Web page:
When Israelis are accused of victimizing Palestinians, nearly 25% of convictions are simply thrown out — to avoid tarring the criminal with a criminal record.
By Yossi Gurvitz, written for Yesh Din
Every year Yesh Din publishes data about police investigative failures regarding crimes carried out by Israelis against Palestinians in the West Bank. They are usually quite similar: the police fails to investigate approximately 85 percent of complaints by Palestinians who report being harmed by Israelis. The rate becomes much higher when it comes to the destruction of Palestinian trees by Israeli civilians: that’s when the police failure rate reaches 97.4 percent.
The average Israeli may not be surprised to find that the police failure rates are so high, but he or she still has some expectations of the courts. After all, we are told time and again that Israel is governed by the rule of law.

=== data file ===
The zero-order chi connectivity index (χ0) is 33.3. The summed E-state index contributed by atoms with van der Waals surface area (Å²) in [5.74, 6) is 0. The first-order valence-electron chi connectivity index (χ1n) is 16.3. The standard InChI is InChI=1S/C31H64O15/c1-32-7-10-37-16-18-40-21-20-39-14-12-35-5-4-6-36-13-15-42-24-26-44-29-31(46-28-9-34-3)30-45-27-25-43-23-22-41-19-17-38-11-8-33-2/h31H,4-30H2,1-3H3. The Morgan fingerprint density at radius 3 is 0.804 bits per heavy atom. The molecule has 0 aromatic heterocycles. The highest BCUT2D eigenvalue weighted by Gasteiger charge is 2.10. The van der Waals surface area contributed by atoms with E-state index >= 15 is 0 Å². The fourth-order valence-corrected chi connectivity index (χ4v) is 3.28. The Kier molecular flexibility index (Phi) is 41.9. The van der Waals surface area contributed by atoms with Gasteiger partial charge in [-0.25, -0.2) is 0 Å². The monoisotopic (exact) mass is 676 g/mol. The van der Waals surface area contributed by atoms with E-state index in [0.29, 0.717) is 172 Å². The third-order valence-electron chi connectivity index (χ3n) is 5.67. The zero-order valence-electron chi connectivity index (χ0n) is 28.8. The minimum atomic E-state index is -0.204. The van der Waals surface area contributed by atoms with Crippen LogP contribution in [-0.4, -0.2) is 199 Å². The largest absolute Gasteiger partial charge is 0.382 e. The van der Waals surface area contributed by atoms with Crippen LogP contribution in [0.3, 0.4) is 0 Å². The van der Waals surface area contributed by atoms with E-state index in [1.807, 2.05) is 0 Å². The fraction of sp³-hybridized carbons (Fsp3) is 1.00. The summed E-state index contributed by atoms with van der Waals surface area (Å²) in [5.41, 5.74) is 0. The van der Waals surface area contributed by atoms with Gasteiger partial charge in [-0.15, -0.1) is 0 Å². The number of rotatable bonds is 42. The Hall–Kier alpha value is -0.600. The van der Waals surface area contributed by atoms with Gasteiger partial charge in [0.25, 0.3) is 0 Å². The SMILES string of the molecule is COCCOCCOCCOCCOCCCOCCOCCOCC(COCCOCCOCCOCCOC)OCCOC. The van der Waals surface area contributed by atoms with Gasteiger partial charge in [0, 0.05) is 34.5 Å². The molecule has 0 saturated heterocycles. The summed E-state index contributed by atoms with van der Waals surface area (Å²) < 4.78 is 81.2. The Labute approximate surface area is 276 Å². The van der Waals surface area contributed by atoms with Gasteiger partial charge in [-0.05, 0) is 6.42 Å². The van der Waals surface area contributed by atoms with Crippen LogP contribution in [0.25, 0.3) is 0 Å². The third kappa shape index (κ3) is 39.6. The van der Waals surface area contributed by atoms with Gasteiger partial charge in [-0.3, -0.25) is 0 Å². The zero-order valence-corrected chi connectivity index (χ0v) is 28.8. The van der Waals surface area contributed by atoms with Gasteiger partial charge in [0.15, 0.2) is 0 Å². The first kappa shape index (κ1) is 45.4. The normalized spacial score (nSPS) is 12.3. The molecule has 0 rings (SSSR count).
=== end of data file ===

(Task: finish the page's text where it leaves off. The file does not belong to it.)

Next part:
Okay, the average citizen says to himself, we seem to have a problem when it comes to investigations, and naturally, if the investigation is a mess we are not likely to get to court. But once we step into the halls of justice, everything should be fine.
Yesh Din’s latest data sheet, which was released in tandem with an exhaustive report on the failure of law enforcement in the West Bank, examines for the first time what happens to the cases the organization follows once they leave the limbo of the prosecution and make it to court. The situation, to put it mildly, is not “okay.”
To begin with, the chances that a complaint by a Palestinian victim will develop into an indictment against an Israeli felony suspect stands at a mere 7.4 percent. This means that the chances that an Israeli will appear in court for a crime he is suspected of committing is around 1 in 14. Most often, cases are closed due to police investigative failures; in a majority of the cases, the reason cited is the inability of the police to find a suspect – what is known as the the “unknown perpetrator clause.”
The fact that a case makes it to court does not, of course, mean it will end in a conviction. The defendants have the right to representation and have access to attorneys — as a human rights organization we entirely support this. The problem lies elsewhere....Read More